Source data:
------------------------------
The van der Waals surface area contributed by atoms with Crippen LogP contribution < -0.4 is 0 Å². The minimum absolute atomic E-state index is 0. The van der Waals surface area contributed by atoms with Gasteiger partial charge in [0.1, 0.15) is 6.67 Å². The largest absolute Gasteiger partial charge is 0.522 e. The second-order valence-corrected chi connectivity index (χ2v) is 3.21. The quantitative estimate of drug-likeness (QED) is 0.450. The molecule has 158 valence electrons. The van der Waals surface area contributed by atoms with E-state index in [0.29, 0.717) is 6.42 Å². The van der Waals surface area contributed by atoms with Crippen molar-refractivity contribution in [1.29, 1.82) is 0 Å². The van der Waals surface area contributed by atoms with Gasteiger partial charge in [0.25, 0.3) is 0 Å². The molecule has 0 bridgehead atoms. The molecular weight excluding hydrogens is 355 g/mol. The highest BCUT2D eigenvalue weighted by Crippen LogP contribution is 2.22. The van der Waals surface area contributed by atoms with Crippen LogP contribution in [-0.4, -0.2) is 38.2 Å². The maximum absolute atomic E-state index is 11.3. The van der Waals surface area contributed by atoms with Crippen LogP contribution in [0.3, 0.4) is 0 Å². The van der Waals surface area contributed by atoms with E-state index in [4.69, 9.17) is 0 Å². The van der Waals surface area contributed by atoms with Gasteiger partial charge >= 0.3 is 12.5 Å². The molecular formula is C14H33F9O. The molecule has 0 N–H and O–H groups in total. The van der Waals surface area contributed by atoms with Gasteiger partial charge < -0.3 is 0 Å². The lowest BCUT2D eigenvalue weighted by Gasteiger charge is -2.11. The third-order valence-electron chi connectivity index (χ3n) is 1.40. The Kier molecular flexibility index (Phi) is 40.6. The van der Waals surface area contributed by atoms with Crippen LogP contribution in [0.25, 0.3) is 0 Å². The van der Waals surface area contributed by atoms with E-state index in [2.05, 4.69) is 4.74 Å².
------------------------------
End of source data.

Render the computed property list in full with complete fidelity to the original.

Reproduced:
The van der Waals surface area contributed by atoms with Crippen LogP contribution < -0.4 is 0 Å². The minimum absolute atomic E-state index is 0. The van der Waals surface area contributed by atoms with Gasteiger partial charge in [0.1, 0.15) is 6.67 Å². The largest absolute Gasteiger partial charge is 0.522 e. The second-order valence-corrected chi connectivity index (χ2v) is 3.21. The quantitative estimate of drug-likeness (QED) is 0.450. The molecule has 158 valence electrons. The van der Waals surface area contributed by atoms with E-state index in [0.29, 0.717) is 6.42 Å². The van der Waals surface area contributed by atoms with Crippen molar-refractivity contribution in [1.29, 1.82) is 0 Å². The van der Waals surface area contributed by atoms with Gasteiger partial charge in [0.25, 0.3) is 0 Å². The molecule has 0 bridgehead atoms. The molecular weight excluding hydrogens is 355 g/mol. The highest BCUT2D eigenvalue weighted by Crippen LogP contribution is 2.22. The van der Waals surface area contributed by atoms with Crippen LogP contribution in [-0.4, -0.2) is 38.2 Å². The maximum absolute atomic E-state index is 11.3. The van der Waals surface area contributed by atoms with Crippen LogP contribution in [0.3, 0.4) is 0 Å². The van der Waals surface area contributed by atoms with E-state index in [4.69, 9.17) is 0 Å². The van der Waals surface area contributed by atoms with Gasteiger partial charge >= 0.3 is 12.5 Å². The molecular formula is C14H33F9O. The molecule has 0 N–H and O–H groups in total. The van der Waals surface area contributed by atoms with Gasteiger partial charge < -0.3 is 0 Å². The lowest BCUT2D eigenvalue weighted by Gasteiger charge is -2.11. The third-order valence-electron chi connectivity index (χ3n) is 1.40. The Kier molecular flexibility index (Phi) is 40.6. The van der Waals surface area contributed by atoms with Crippen LogP contribution in [0.25, 0.3) is 0 Å². The van der Waals surface area contributed by atoms with E-state index in [2.05, 4.69) is 4.74 Å².